The HC1c Crystal Humidifier
Many biological macromolecules yield crystals displaying significant inherent disorder, and as a consequence diffracting X-rays rather poorly. One approach to increase the crystalline order is to dehydrate the crystal in a controlled manner before shock-cooling it to 100 K for storage or for data collection. One of the first commercial devices for this was the Free Mounting System FMS developed by Kiefersauer and colleagues . However, due to its rather difficult and cumbersome operation and due to its prize, the FMS never became very popular in the MX community. Recently, a new device (HC1b) has been developed by Sanchez-Weatherby and colleagues at the EMBL Grenoble, which allows for a much easier use [2, 3] (see also Figure 1).
Since January 2011, a HC1c device is installed on BL14.3. It is very easy to operate and allows the user to:
- improve the diffraction limit of a crystal by controlled dehydration,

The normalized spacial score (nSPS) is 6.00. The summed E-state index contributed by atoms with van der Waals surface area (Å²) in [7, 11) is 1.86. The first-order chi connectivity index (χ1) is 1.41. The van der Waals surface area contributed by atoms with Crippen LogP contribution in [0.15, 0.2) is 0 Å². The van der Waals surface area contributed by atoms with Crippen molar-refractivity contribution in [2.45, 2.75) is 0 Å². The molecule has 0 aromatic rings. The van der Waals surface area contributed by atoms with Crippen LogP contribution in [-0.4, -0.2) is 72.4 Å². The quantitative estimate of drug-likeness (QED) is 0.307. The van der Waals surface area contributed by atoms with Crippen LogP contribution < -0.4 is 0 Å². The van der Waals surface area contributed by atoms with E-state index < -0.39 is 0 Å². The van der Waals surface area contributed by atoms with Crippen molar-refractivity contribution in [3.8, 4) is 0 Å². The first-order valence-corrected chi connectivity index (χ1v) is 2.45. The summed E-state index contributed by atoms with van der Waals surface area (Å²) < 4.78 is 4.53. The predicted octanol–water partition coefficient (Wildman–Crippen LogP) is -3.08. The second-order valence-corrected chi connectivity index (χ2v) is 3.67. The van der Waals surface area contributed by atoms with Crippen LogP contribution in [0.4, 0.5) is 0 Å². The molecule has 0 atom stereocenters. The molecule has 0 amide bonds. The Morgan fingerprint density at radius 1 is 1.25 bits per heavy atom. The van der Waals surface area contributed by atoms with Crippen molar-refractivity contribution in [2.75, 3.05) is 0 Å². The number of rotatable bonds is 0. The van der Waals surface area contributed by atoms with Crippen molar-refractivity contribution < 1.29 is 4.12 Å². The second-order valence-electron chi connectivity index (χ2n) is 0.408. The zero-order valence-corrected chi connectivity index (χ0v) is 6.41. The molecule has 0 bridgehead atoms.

- determine optimal cryo-cooling conditions,
- determine optimal soaking conditions for macromolecular crystal,
- collect data at ambient temperature.
For HC1c experiments, it is necessary that you bring crystals in crystallization trays. Furthermore, the crystals need to be mountable on meshes (Figure 3). Since HC1c experiments require some changes to the beamline setup, it is essential to let the beamline staff know about this in advance. For more information, please contact Dr. Manfred Weiss.
 Kiefersauer, R., Than, M. E., Dobbek, H., Gremer, L., Melero, M., Strobl, S., Dias, J. M., Soulimane, T. & Huber, R. (2000). J. Appl. Cryst. 33, 1223-1230.
 Sanchez-Weatherby, J., Bowler, M. W., Huet, J., Gobbo, A., Felisaz, F., Lavault, B., Moya, R., Kadlec, J., Ravelli, R. B. G. & Cipriani, F. (2009). Acta Cryst. D65, 1237-1246.
 Bowler, M. W., Mueller, U., Weiss, M. S., Sanchez-Weatherby, J., Sorensen, T. L.-M., Thunnissen, M. M. G. M., Ursby, T., Gobbo, A., Russi, S., Bowler, M. G., Brockhauser, S., Svensson, O. & Cipriani, F. (2015). Cryst. Growth Des. 15, 1043-1054.